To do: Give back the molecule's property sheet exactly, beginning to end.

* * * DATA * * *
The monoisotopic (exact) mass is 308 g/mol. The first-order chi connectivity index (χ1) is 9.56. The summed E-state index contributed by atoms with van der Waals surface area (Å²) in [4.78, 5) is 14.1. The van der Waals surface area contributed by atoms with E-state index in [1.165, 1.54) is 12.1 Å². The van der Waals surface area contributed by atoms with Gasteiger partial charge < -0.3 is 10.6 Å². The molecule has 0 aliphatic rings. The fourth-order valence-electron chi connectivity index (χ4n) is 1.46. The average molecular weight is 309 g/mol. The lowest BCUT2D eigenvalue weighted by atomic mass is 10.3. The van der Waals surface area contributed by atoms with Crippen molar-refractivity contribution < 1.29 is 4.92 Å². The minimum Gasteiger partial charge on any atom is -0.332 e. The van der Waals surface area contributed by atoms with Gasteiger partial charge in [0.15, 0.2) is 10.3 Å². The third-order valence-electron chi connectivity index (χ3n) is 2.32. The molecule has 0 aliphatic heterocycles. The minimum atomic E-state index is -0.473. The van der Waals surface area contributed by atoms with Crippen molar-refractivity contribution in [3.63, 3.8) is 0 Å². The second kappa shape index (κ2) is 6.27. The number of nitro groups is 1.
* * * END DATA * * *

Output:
The monoisotopic (exact) mass is 308 g/mol. The first-order chi connectivity index (χ1) is 9.56. The summed E-state index contributed by atoms with van der Waals surface area (Å²) in [4.78, 5) is 14.1. The van der Waals surface area contributed by atoms with E-state index in [1.165, 1.54) is 12.1 Å². The van der Waals surface area contributed by atoms with Gasteiger partial charge < -0.3 is 10.6 Å². The molecule has 0 aliphatic rings. The fourth-order valence-electron chi connectivity index (χ4n) is 1.46. The average molecular weight is 309 g/mol. The lowest BCUT2D eigenvalue weighted by atomic mass is 10.3. The van der Waals surface area contributed by atoms with Crippen molar-refractivity contribution < 1.29 is 4.92 Å². The minimum Gasteiger partial charge on any atom is -0.332 e. The van der Waals surface area contributed by atoms with Gasteiger partial charge in [0.15, 0.2) is 10.3 Å². The third-order valence-electron chi connectivity index (χ3n) is 2.32. The molecule has 0 aliphatic heterocycles. The minimum atomic E-state index is -0.473. The van der Waals surface area contributed by atoms with Crippen molar-refractivity contribution in [3.63, 3.8) is 0 Å². The second kappa shape index (κ2) is 6.27. The number of nitro groups is 1.